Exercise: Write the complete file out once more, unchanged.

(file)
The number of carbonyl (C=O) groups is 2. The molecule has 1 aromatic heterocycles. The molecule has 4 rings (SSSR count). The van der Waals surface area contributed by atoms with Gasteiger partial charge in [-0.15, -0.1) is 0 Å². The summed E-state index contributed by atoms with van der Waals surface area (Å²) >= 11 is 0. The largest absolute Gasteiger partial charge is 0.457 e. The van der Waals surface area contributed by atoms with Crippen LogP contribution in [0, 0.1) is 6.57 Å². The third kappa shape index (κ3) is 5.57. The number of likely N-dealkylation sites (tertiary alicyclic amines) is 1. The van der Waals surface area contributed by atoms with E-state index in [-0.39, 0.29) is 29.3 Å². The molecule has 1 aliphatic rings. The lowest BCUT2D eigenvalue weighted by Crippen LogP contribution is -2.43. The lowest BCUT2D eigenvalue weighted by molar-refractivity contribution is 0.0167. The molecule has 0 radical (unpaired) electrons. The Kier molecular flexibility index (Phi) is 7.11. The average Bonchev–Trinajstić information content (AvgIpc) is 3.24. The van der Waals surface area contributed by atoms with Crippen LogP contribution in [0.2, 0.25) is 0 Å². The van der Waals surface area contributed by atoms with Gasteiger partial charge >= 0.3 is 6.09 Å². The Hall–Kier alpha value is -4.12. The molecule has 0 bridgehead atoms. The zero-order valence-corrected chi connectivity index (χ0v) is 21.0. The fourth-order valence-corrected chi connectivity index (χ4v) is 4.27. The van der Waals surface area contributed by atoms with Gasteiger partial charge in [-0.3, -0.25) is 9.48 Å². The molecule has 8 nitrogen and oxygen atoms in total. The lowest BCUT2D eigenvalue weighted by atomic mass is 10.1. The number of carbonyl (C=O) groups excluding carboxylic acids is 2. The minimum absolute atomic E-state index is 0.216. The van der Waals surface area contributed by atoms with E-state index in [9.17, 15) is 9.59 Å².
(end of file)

The number of carbonyl (C=O) groups is 2. The molecule has 1 aromatic heterocycles. The molecule has 4 rings (SSSR count). The van der Waals surface area contributed by atoms with Gasteiger partial charge in [-0.15, -0.1) is 0 Å². The summed E-state index contributed by atoms with van der Waals surface area (Å²) >= 11 is 0. The largest absolute Gasteiger partial charge is 0.457 e. The van der Waals surface area contributed by atoms with Crippen LogP contribution in [0, 0.1) is 6.57 Å². The third kappa shape index (κ3) is 5.57. The number of likely N-dealkylation sites (tertiary alicyclic amines) is 1. The van der Waals surface area contributed by atoms with E-state index in [-0.39, 0.29) is 29.3 Å². The molecule has 1 aliphatic rings. The lowest BCUT2D eigenvalue weighted by Crippen LogP contribution is -2.43. The lowest BCUT2D eigenvalue weighted by molar-refractivity contribution is 0.0167. The molecule has 0 radical (unpaired) electrons. The Kier molecular flexibility index (Phi) is 7.11. The average Bonchev–Trinajstić information content (AvgIpc) is 3.24. The van der Waals surface area contributed by atoms with Crippen LogP contribution in [0.2, 0.25) is 0 Å². The van der Waals surface area contributed by atoms with Gasteiger partial charge >= 0.3 is 6.09 Å². The Hall–Kier alpha value is -4.12. The molecule has 0 bridgehead atoms. The zero-order valence-corrected chi connectivity index (χ0v) is 21.0. The fourth-order valence-corrected chi connectivity index (χ4v) is 4.27. The van der Waals surface area contributed by atoms with Gasteiger partial charge in [-0.3, -0.25) is 9.48 Å². The molecule has 8 nitrogen and oxygen atoms in total. The lowest BCUT2D eigenvalue weighted by atomic mass is 10.1. The number of carbonyl (C=O) groups excluding carboxylic acids is 2. The minimum absolute atomic E-state index is 0.216. The van der Waals surface area contributed by atoms with E-state index in [9.17, 15) is 9.59 Å².